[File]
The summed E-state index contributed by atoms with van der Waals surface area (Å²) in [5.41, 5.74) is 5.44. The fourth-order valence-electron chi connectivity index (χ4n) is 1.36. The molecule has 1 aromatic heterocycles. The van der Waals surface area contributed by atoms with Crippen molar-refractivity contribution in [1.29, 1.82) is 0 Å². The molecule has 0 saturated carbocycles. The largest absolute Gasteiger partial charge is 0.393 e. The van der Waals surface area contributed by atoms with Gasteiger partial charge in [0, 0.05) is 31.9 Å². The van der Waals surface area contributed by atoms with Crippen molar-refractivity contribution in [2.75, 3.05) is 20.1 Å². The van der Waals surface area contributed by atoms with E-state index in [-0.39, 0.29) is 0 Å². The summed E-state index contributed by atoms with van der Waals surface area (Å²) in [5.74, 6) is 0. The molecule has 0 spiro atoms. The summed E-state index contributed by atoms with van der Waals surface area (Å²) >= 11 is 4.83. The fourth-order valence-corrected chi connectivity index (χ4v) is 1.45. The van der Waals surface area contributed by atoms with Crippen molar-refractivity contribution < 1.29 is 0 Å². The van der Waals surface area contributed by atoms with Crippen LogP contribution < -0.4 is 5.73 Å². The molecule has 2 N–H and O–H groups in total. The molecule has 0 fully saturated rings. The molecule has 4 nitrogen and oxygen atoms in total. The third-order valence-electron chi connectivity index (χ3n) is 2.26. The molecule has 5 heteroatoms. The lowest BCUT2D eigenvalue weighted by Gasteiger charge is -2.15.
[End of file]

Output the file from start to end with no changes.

The summed E-state index contributed by atoms with van der Waals surface area (Å²) in [5.41, 5.74) is 5.44. The fourth-order valence-electron chi connectivity index (χ4n) is 1.36. The molecule has 1 aromatic heterocycles. The van der Waals surface area contributed by atoms with Crippen molar-refractivity contribution in [1.29, 1.82) is 0 Å². The molecule has 0 saturated carbocycles. The largest absolute Gasteiger partial charge is 0.393 e. The van der Waals surface area contributed by atoms with Gasteiger partial charge in [0, 0.05) is 31.9 Å². The van der Waals surface area contributed by atoms with Crippen molar-refractivity contribution in [2.75, 3.05) is 20.1 Å². The van der Waals surface area contributed by atoms with E-state index in [-0.39, 0.29) is 0 Å². The summed E-state index contributed by atoms with van der Waals surface area (Å²) in [5.74, 6) is 0. The molecule has 0 spiro atoms. The summed E-state index contributed by atoms with van der Waals surface area (Å²) >= 11 is 4.83. The fourth-order valence-corrected chi connectivity index (χ4v) is 1.45. The van der Waals surface area contributed by atoms with Crippen molar-refractivity contribution < 1.29 is 0 Å². The van der Waals surface area contributed by atoms with Crippen LogP contribution < -0.4 is 5.73 Å². The molecule has 2 N–H and O–H groups in total. The molecule has 0 fully saturated rings. The molecule has 4 nitrogen and oxygen atoms in total. The third-order valence-electron chi connectivity index (χ3n) is 2.26. The molecule has 5 heteroatoms. The lowest BCUT2D eigenvalue weighted by Gasteiger charge is -2.15.